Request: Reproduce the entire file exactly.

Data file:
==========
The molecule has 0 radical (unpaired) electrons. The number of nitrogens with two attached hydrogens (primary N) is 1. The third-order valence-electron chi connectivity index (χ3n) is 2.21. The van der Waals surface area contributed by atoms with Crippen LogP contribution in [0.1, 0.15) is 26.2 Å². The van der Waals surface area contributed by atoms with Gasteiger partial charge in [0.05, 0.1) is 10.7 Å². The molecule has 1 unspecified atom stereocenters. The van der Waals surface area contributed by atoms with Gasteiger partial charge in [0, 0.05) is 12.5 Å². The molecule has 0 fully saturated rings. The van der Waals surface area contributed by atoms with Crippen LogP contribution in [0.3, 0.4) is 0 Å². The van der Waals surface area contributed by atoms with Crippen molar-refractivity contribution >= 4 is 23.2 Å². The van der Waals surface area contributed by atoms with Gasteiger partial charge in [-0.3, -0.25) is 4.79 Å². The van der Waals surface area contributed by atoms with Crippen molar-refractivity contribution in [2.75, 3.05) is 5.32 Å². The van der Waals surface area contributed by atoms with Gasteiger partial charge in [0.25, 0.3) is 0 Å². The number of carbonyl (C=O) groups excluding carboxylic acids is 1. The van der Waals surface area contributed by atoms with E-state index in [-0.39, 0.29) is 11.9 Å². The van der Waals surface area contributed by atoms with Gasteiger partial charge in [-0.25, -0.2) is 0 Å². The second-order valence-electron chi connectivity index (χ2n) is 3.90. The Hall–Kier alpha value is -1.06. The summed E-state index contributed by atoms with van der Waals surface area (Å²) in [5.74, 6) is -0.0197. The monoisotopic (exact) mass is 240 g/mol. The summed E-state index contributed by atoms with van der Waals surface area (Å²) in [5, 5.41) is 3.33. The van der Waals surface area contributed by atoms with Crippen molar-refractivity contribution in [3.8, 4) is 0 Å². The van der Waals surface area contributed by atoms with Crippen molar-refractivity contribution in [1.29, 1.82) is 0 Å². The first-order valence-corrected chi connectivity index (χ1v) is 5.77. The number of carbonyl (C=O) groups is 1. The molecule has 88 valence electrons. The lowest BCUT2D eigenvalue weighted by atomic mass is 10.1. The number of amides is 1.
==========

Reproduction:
The molecule has 0 radical (unpaired) electrons. The number of nitrogens with two attached hydrogens (primary N) is 1. The third-order valence-electron chi connectivity index (χ3n) is 2.21. The van der Waals surface area contributed by atoms with Crippen LogP contribution in [0.1, 0.15) is 26.2 Å². The van der Waals surface area contributed by atoms with Gasteiger partial charge in [0.05, 0.1) is 10.7 Å². The molecule has 1 unspecified atom stereocenters. The van der Waals surface area contributed by atoms with Gasteiger partial charge in [0, 0.05) is 12.5 Å². The molecule has 0 fully saturated rings. The van der Waals surface area contributed by atoms with Crippen LogP contribution in [0.3, 0.4) is 0 Å². The van der Waals surface area contributed by atoms with Crippen molar-refractivity contribution >= 4 is 23.2 Å². The van der Waals surface area contributed by atoms with Gasteiger partial charge in [-0.3, -0.25) is 4.79 Å². The van der Waals surface area contributed by atoms with Crippen molar-refractivity contribution in [2.75, 3.05) is 5.32 Å². The van der Waals surface area contributed by atoms with Gasteiger partial charge in [0.25, 0.3) is 0 Å². The number of carbonyl (C=O) groups excluding carboxylic acids is 1. The van der Waals surface area contributed by atoms with E-state index in [-0.39, 0.29) is 11.9 Å². The van der Waals surface area contributed by atoms with Gasteiger partial charge in [-0.25, -0.2) is 0 Å². The second-order valence-electron chi connectivity index (χ2n) is 3.90. The Hall–Kier alpha value is -1.06. The summed E-state index contributed by atoms with van der Waals surface area (Å²) in [5.74, 6) is -0.0197. The monoisotopic (exact) mass is 240 g/mol. The summed E-state index contributed by atoms with van der Waals surface area (Å²) in [5, 5.41) is 3.33. The van der Waals surface area contributed by atoms with Crippen molar-refractivity contribution in [3.8, 4) is 0 Å². The van der Waals surface area contributed by atoms with Crippen molar-refractivity contribution in [1.29, 1.82) is 0 Å². The first-order valence-corrected chi connectivity index (χ1v) is 5.77. The number of carbonyl (C=O) groups is 1. The molecule has 88 valence electrons. The lowest BCUT2D eigenvalue weighted by atomic mass is 10.1. The number of amides is 1.